Is Albumin-based Resuscitation in Severe Sepsis and Septic Shock Justifiable? An Evidence from a Cost-effectiveness Evaluation
BACKGROUND: Fluid and antimicrobial therapy are the essential parts of sepsis management. The type of fluid to resuscitate with is an unsettled issue in the treatment of severe sepsis and septic shock. The objective of this study was to evaluate the cost effectiveness of albumin-based resuscitation over crystalloids.
METHODS: A cost-effectiveness analysis was conducted by extracting data from a database of Sina Hospital, Islamic Republic of Iran. A decision tree was constructed by using Tree Age Pro2011. The patients were grouped based on the types of fluids used for resuscitation into crystalloid alone or crystalloid + albumin groups at the initial decision node. The patients were followed from the onset of severe sepsis and septic shock upto 28 days. The healthcare payers’ perspective was considered in constructing the model. The cost was measured in US dollars and the effectiveness was measured by life years gained.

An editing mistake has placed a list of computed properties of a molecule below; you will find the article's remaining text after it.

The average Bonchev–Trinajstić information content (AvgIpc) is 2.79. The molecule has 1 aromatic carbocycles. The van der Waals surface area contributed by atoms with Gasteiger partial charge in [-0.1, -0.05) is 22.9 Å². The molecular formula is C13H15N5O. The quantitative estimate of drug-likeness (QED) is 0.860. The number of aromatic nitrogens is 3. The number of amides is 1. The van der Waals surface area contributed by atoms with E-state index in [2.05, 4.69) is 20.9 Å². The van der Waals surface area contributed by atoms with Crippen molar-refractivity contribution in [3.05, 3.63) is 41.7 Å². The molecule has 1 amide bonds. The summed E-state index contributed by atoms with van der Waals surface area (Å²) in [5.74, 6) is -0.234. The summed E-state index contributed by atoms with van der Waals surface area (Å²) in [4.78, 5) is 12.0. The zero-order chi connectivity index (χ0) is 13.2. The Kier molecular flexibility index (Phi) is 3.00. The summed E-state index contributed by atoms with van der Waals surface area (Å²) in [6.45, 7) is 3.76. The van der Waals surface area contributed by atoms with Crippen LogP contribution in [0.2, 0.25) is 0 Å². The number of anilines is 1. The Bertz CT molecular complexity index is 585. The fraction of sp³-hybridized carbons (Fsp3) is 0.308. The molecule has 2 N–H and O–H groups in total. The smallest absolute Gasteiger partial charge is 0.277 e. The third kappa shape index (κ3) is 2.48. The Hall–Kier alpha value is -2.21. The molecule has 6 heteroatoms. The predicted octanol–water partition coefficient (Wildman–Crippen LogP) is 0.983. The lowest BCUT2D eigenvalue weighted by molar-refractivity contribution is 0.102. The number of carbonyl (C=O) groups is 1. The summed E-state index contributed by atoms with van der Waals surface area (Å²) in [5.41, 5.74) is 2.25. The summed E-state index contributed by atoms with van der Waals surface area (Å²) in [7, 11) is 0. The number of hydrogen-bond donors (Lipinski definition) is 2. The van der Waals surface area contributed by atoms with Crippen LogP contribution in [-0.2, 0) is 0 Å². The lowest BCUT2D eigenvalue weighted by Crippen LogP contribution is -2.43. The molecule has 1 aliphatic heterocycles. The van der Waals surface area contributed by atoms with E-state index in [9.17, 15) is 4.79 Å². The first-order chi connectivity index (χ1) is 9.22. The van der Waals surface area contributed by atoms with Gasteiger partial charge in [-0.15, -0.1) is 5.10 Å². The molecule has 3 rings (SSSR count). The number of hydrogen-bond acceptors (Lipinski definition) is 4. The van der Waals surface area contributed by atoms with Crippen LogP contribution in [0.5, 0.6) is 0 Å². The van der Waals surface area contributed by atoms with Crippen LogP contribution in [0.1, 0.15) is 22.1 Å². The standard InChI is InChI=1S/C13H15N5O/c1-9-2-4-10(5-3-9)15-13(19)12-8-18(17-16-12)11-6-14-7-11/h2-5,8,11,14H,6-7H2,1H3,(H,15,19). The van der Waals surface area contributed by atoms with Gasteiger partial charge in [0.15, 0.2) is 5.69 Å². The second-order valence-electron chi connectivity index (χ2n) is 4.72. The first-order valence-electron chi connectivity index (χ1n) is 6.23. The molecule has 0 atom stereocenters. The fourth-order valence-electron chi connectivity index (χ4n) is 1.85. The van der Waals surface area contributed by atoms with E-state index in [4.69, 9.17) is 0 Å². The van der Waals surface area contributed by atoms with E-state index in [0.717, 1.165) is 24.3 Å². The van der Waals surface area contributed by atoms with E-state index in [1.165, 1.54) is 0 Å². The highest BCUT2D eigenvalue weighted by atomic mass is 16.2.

RESULTS: The addition of albumin during resuscitation of patients with severe sepsis and septic shock has an effectiveness gain of 0.09 life years and cost increment of 495.00 USD. The estimated ICER for this analysis was 5500.00 USD per life year gained. The probability that albumin is cost-effective at one GDP per capita is 49.5%.
CONCLUSION: Albumin-based resuscitation is not cost-effective in Iran when a GDP per capita was considered for a life year gain. The cost-effectiveness was insensitive to the cost of standard care. We recomend the caustious use albumin as per the Surviving Sepsis Campaign guideline.